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What Harold Wilson actually said was: “the Britain that is going to be forged in the white heat of this revolution will be no place for restrictive practices or for outdated methods on either side of industry.” This is usually remembered as “the white hot heat of the technological revolution”.

As this new Conservative Government prepares to invest in science, it is worth glancing back to the former Labour Prime Minister.  And to assess what he tried to do; what Boris Johnson and Dominic Cummings are attempting to do, and to ask what lesson – if any – can be drawn from the one about the other.

Wilson was seen as a modernising force after a decade or so of toffish Conservatives.  In place of Harold Macmillan’s Highland grouse moor shoots came Wilson’s man-of-the-people pipe – and a stress on science, progress, growth – “let’s go with Labour” – and a J.F.Kennedy-type appeal to youth.  Departmental restructuring was all the rage: the short-termists at the Treasury would be balanced by a long-term Department of Economic Affairs.

Wilson’s words, appeal and deeds didn’t affect Labour only.  For it was in response to him that the Conservatives chose, to succeed Eton-educated Alec Douglas-Home, the “abrasive”, “classless”, grammar school-educated Edward Heath.

Between them, Wilson and Heath dominated British politics for the ten years between 1964 and 1974.  Heath mimicked Wilson-type technocracy: it would be hard to guess which one of them brought business figures into government to work alongside civil servants as members of the Central Policy Review Staff.  (It was Heath.)

Boris Johnson is not Wilson.  And Dominic Cummings will be well aware of how the Department of Economic Affairs project failed – and that it is by no means obvious that the Heath/Wilson decade was a success.  The collected body of Cummings’ blog posts show an alertness to human fallibility.  “Themes of uncertainty, nonlinearity, complexity and prediction have been ubiquitous motifs of art, philosophy, and politics,” he writes.

In War and Peace, Nikolai Rostov, playing cards with Dolohov, [prays] that one little card will turn out differently, save him from ruin, and allow him to go happily home to Natasha.”  But Cummings’ posts also elevate the role of rational planners as social transformers. His latest one seeks the following.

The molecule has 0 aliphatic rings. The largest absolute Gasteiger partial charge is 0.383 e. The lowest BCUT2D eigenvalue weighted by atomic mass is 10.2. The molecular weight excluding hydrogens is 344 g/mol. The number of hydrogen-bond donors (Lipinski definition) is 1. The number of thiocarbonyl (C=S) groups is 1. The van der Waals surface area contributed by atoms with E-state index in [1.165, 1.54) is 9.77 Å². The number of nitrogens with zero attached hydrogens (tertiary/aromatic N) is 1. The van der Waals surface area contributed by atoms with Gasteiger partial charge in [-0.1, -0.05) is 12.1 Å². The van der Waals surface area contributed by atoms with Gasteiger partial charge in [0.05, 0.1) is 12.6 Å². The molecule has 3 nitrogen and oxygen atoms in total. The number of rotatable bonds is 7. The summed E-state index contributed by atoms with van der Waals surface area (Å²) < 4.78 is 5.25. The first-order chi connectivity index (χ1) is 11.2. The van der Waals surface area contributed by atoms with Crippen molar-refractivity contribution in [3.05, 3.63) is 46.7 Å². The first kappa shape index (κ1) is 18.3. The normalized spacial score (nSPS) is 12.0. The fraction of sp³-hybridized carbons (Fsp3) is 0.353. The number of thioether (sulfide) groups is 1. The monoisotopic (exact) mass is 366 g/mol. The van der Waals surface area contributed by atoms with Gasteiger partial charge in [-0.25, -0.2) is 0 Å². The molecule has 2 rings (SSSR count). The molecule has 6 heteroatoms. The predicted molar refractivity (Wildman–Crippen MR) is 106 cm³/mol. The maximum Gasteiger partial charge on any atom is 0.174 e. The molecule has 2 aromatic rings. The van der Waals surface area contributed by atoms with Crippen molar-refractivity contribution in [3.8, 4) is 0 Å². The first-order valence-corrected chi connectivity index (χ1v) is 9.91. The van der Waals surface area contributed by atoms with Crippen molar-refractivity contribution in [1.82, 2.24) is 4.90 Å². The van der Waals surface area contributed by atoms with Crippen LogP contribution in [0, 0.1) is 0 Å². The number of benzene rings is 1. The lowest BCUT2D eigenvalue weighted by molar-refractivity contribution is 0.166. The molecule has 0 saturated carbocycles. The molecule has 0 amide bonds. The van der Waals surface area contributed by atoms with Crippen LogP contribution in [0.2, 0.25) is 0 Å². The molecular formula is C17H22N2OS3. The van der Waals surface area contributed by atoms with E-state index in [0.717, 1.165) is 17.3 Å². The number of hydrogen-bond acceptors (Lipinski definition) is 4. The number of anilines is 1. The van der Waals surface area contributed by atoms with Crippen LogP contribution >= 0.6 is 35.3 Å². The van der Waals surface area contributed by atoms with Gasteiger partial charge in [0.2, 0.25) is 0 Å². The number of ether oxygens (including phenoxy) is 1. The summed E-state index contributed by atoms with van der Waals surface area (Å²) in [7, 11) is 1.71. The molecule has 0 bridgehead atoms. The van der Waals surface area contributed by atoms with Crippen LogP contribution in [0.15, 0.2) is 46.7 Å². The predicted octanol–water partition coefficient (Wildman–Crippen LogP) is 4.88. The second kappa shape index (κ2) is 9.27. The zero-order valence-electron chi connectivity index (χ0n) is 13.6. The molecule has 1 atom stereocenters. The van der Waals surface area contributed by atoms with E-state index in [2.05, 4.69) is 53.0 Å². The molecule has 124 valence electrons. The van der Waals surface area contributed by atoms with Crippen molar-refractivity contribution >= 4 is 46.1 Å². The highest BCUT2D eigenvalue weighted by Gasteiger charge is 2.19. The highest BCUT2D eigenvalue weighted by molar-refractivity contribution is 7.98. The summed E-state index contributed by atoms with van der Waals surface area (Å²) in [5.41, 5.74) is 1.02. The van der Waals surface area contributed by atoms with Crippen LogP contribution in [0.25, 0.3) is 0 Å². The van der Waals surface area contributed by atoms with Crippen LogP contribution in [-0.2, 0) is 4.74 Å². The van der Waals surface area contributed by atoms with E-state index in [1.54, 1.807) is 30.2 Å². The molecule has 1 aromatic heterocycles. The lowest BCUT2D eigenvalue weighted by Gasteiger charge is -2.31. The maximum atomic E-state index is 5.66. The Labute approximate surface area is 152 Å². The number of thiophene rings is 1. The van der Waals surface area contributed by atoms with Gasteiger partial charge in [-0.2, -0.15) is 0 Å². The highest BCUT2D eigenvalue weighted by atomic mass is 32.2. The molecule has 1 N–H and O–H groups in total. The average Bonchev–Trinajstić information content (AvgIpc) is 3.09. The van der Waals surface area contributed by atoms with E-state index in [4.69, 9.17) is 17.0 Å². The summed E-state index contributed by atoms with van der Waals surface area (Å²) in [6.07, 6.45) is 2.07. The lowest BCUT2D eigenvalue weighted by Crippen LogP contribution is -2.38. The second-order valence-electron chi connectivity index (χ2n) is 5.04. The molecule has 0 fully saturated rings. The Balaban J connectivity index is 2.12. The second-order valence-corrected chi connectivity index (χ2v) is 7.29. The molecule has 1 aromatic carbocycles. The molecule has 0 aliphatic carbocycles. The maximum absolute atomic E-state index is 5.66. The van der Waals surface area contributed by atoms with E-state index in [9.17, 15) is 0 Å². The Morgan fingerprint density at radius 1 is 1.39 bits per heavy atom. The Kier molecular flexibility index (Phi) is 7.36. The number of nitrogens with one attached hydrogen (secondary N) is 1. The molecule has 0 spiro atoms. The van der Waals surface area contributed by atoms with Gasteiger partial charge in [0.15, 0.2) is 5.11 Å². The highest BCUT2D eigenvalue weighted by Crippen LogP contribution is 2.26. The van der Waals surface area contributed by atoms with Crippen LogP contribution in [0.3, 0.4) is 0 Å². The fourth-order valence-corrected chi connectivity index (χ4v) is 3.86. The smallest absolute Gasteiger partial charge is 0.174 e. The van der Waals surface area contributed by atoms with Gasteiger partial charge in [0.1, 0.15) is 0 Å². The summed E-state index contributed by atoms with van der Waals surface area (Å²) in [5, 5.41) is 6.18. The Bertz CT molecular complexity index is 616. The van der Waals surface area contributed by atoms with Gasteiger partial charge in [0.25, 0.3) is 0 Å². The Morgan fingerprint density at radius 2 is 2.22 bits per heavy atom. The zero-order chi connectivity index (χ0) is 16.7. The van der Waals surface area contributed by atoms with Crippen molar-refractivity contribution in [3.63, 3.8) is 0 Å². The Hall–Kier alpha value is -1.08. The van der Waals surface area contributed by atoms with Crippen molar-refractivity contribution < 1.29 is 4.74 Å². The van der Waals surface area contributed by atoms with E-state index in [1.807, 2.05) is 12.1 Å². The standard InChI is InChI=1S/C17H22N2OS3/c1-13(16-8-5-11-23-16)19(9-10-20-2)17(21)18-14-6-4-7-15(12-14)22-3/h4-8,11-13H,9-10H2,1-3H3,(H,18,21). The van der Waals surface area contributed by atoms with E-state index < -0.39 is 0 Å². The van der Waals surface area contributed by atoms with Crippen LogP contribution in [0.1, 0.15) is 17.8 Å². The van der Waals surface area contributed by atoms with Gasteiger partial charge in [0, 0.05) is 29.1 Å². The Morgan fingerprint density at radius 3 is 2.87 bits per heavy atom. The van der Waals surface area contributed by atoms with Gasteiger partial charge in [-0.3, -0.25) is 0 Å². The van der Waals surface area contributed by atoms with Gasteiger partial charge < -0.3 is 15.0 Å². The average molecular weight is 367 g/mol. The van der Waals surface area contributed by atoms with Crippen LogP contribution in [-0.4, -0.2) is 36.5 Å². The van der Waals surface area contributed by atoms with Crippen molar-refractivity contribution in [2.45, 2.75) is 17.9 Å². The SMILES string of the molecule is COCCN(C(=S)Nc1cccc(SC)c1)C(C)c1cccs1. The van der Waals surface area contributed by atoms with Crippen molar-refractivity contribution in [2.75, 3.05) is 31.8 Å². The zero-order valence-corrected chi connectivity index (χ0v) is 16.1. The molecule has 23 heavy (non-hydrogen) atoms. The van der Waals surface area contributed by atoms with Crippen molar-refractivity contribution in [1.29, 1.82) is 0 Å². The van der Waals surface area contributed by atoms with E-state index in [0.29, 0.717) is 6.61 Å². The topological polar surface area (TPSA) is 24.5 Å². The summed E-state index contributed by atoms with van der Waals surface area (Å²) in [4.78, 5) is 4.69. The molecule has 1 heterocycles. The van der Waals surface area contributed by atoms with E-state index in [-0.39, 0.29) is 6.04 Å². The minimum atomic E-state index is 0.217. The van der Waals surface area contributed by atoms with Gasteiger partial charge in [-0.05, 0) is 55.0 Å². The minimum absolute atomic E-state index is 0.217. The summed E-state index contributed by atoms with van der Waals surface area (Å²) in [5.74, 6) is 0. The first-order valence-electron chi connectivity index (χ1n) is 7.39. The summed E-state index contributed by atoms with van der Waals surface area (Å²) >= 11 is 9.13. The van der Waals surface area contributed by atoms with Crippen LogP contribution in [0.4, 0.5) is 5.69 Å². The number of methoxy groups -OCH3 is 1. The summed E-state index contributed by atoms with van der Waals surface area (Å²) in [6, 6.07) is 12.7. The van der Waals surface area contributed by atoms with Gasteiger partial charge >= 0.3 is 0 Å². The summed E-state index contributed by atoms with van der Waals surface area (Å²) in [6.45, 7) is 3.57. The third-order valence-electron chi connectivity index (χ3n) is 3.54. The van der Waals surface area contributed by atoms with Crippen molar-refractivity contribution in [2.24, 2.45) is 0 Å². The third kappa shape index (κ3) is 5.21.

“Data scientists, software developers, economists, policy experts, project managers, communication experts” who can pluck “a huge amount of low hanging fruit” in “the intersection of…the frontiers of the science of prediction, data science, AI and cognitive technologies, communication and decision-making institutions at the apex of government.”

The picture is of what Michael Oakeshoot would have called an enterprise association – that’s to say, the energies of the state being concentrated to a particular end: namely, to make Britain, for want of a better phrase, a cutting-edge country.  It is important to be clear that there is nothing inherently mistaken about this quest or wrong with some of its by-products.

Such as: civil service reform; learning from the best of what private sector and other countries do; better regional balance; improving procurement; better value; more devolution.  But a number of issues arise from Cummings’ search as described above – in addition, for “weirdos and misfits with odd skills”, as that latest blog puts it.

First, there are trade-offs inherent to this adventure.  For example, many voters in former Red Wall seats captured by the Conservatives last month are migration-hostile, protection-friendly, nostalgia-minded, culturally conservative and reform-suspicious (as the story of Theresa May’s 2017 social care proposals suggests).